In a few weeks Ross and I will travel back to Martha's Vineyard for Labor Day weekend and it will be the first time we are on the island since our engagement. I'm so excited to go because this has been an exhausting summer and I'm due for a vacation! I definitely need a break from New York. Lately as my physical health has been improving, my emotional psyche has become a little erratic. The dark cloud over my head is my upcoming PET scan in September that transplant patients typically have 90 days after transplant. It's just scary because I've never had an "all clean" PET scan, I've had "good progress" ones, but never that complete sign off that all the cancer is gone. And this is it.

It's a lot to process, especially considering that I thought I would have that "all clean" PET scan back in February, only to be sadly mistaken. So I'm feeling anxious. It's the same anxiety I experienced back in May before I went to the hospital, because I was so scared of what would happen. It was hard but I got through it and I know I can get through this as well. I received a much more aggressive treatment this time around and my doctors are all very positive. I just wish there was something I could do to insure that I'm ok, but all I can do is wait. I think for the next year this will be a common feeling (you're typically scanned every 3 months) and I think each time the inevitable scan comes up on the calendar, the feelings will come back. But I hope it will get easier as time goes, easier to believe that I am healthy and the cancer is gone and will never come back. Because really, that's the only option.

Sunday, August 15, 2010

Roses and Thorns

The Obamas do it each night, the Kardashians used to do it over dinner, and I'm sure a lot of families have played this game. The "roses and thorns" game is when you describe a good thing that happened that day (rose) and a low moment or tough problem that happened (thorn). It's a game I didn't even realize I was playing with myself each day, except it should have been called "thorns and thorns" as I was always listing everything that was something negative. But a few days ago I realized that I needed to add the roses in there, as I am (and always have) been grateful for the good things in my life. Yeah it sucked that I had to stay in the hospital for a few days, but the rose is that everything turned out fine. I'm really stressed out about the growth of the hair on my head, but the rose is that my eyebrows came back beautifully and I actually had enough hair to get them professionally done on Friday. I'm scared out of my mind for the future, but the rose is that I'm alive today and getting better each day. I could go on and on about the roses in my life, but somehow its so much easier to think about the thorns.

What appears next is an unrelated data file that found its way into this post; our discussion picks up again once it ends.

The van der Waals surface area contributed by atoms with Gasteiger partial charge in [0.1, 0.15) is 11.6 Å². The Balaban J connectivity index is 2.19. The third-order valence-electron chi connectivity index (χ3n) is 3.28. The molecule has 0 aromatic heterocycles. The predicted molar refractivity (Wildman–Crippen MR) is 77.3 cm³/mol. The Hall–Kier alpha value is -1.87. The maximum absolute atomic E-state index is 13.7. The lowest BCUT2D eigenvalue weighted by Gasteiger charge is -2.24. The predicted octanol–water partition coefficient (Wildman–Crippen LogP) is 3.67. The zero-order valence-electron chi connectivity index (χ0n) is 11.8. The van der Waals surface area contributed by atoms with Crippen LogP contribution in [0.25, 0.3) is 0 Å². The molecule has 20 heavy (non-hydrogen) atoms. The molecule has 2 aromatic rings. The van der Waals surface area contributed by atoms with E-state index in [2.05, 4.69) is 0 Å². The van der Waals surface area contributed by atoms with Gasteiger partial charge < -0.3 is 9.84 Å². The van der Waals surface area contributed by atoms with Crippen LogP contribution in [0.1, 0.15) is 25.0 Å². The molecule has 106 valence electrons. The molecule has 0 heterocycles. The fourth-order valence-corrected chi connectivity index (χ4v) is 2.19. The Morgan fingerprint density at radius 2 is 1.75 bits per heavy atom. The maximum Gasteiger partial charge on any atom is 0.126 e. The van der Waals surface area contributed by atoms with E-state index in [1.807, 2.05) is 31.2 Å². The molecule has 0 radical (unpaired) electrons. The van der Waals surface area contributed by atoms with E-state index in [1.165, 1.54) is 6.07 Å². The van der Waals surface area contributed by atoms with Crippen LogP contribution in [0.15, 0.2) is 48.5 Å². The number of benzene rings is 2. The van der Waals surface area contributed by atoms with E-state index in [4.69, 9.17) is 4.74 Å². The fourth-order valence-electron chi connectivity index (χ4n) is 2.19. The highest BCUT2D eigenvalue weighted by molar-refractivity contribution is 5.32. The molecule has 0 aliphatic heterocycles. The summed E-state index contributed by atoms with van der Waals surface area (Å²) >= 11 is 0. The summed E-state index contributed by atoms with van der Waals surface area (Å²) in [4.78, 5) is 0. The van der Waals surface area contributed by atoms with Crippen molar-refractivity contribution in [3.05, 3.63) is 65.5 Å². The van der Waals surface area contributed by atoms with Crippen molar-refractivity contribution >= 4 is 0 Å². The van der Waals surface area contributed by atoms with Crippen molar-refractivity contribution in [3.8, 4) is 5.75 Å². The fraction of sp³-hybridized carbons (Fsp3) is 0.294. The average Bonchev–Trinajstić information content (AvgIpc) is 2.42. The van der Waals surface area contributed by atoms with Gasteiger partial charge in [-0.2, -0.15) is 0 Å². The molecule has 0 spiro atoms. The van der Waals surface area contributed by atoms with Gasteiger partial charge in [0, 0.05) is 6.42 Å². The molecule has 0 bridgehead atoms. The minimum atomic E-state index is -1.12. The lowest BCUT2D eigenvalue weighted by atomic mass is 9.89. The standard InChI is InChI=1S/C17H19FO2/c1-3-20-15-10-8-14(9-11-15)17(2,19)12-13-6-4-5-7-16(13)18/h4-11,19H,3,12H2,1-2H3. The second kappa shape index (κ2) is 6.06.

I realized that I hadn't been thankful enough for the happy moments in my life and I needed to really thank God for the blessings that he's given me throughout this experience. So I went back to church today for the first time in a while (I had been once since I was released from the hospital) and fittingly enough the sermon was about turning to God during the good times AND the bad times in your life. It's so easy to dismiss the good times, but as soon as something bad happens, you fall to your knees and ask God why. I know I've been guilty of that so many times and each time I lament over something negative in my life, I'm trying to remember all the positives. So much of my treatment couldn't have been possible without my job, my family, my faith and there have been so many blessings along the way.

So the pastor at my church urged the congregation to stop being a pessimist and thank God for simply waking you up each day, because when you think about that, that's pretty huge. It's a lesson I think I'll need to continually remind myself.

Thursday, August 5, 2010

Lock Down...again

Well it felt like "lock down" AKA jail, but I suppose in the end it wasn't that bad. Last Friday I was admitted to the hospital kicking and screaming. My doctors knew something was in my lungs but they weren't sure what it was, either pneumonia or an infection or just a reaction to all the chemo drugs. Therefore they wanted to do a lung biopsy and keep me in the hospital to treat me with steroids and antibiotics. Once I learned I would go back to the very same floor that I left just 52 days ago, I became very upset. I've noticed that I have extreme anxiety about being "stuck" anywhere for long periods of time and being unable to leave...since I left the hospital, I can't shake that feeling. And as silly as it sounds, the most random things stress me out...with all the media coverage of Lindsey Lohan going to real jail for 2 weeks, newscasters constantly showed pictures of the cell she would be confined to for 23 hours of the day, only able to leave for 1 hour. And of course this brought me back to my days at the hospital (even though obviously I was treated better than a prisoner) and I would freak out, just by watching a little E! News. Crazy.

So you can imagine I was not happy about being admitted. The doctors explained to me that it was for my best interest, but I still made a big fuss. When I made it up to the transplant floor, the head nurse gave me a big hug and said, "I heard you didn't want to come back and see us and you were crying!", I was like, "I would have been thrilled to see you anywhere but here..no offense!". Everyone was really nice and assured me that I wouldn't be there long. In fact, they didn't have to do too much since I wasn't hooked up to an IV and just given meds via pills. Of course this infuriated me even more, because I figured that I could take the pills from the luxury of my own couch which--as I told numerous nurses and doctors--was only 20 blocks away from the hospital. But of course, theres a method to the madness and as much as I DID NOT want to be there, I know they were just being safe. I had my lung biopsy and was released on Sunday, just in time to head to Target with Ross for some home decor shopping. Thankfully, the meds did their job and I felt much better, I could walk around like a normal person with out huffing and puffing with every step. It turns out that I didn't have any infection or pneumonia, so they concluded my shortness of breath was caused by a reaction to the chemo drugs. So the steroids should clean that up in a few weeks.